It’s no secret that the winter of 2011 in the Alps was a dry one. Perhaps the worst in decades – if you’re a skier. Bare ice, marginal snow conditions and horrifically long spells of cold, dry weather. It’s also no secret that historically, dry winters are followed by wet summers.

This July, I’ve had many guests arrive in Chamonix eager to attempt to climb Mont Blanc, Western Europe’s highest mountain, only to have their plan morph into more specialized custom experiences. For most, this “opportunity” has transformed how they look at mountaineering “success”.

Climbers who have undergone a long apprenticeship courting the high peaks, know all too well that failure (or at least lack of summit) is a huge part of becoming a climber. Success in the mountains needs to be a relative term. Each climber must define what he or she views as a mountain success. For me, it’s always been a blend of learning, challenge and adventure. More of a process than a product.

Beautiful morning light from Switzerland’s Weissmies (a 4000m summit)

Alternatives to climbing Mont Blanc run the gamut from “attempting and hoping the weather is wrong” (not recommended) to venturing to nearby 4000 meter peaks such as the Gran Paradiso or a myriad of objectives over in Switzerland’s Valais.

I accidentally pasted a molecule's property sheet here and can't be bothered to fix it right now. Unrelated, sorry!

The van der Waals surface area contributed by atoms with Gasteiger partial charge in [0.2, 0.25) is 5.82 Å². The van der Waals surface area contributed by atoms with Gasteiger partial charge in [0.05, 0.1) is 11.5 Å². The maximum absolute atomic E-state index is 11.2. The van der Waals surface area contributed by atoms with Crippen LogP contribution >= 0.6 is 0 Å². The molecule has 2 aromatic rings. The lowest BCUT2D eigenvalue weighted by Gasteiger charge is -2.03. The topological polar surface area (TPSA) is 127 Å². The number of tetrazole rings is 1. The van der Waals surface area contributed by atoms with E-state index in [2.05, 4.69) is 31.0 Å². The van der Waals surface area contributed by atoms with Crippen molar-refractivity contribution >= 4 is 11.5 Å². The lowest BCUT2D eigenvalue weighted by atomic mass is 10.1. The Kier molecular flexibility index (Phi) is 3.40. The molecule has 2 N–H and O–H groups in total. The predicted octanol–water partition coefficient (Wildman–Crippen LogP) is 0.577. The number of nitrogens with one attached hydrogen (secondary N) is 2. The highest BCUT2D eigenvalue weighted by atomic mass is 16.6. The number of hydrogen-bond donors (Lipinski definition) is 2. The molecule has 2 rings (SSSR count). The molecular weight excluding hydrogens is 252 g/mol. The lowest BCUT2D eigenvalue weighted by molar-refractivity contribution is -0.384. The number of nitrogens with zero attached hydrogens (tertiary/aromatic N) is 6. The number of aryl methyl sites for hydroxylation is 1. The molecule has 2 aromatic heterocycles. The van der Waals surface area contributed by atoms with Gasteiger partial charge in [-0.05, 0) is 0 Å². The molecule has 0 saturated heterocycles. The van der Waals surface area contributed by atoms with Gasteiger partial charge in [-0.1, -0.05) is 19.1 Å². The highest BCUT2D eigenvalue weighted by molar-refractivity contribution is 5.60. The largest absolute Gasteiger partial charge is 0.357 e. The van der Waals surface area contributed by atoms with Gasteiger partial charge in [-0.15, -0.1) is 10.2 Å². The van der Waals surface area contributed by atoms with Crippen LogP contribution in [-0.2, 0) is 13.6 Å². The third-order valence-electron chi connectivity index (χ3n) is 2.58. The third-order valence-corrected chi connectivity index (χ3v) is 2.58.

Grand Jorasses from the Couvercle view of the Grand Jorasses from the Couvercle hut in the heart of the Mont Blanc Range
Weissmies South RidgeClimbing the South Ridge of the Weissmies
climbing the JagihornClimbing the Jagihorn and loving it.

Guides often discuss how a huge part of our job is to manage expectations. Managing expectations when the weather is marginal or conditions are unsafe becomes that much more challenging. Rest assured that a rewarding mountain experience is always available, it’s just a matter of adopting an appropriate perspective.

“Why did you decided to learn to climb mountains in the first place? and Why did the Mont Blanc make it’s way to the top of your list?”

I’m happy to report that many guests have concluded that a lack of Mont Blanc Summit has forced them to engage these questions, and explore the various facets of mountaineering on a different level. Most have concluded that these programs were hugely successful, despite the lack of summit.

I’m elated that I’ve had the opportunity to help people return to their everyday lives as climbers more than Mont Blanc Summiteers. In the end, the mountain will be there for the climbing, and they will be ready to engage the challenges that it presents.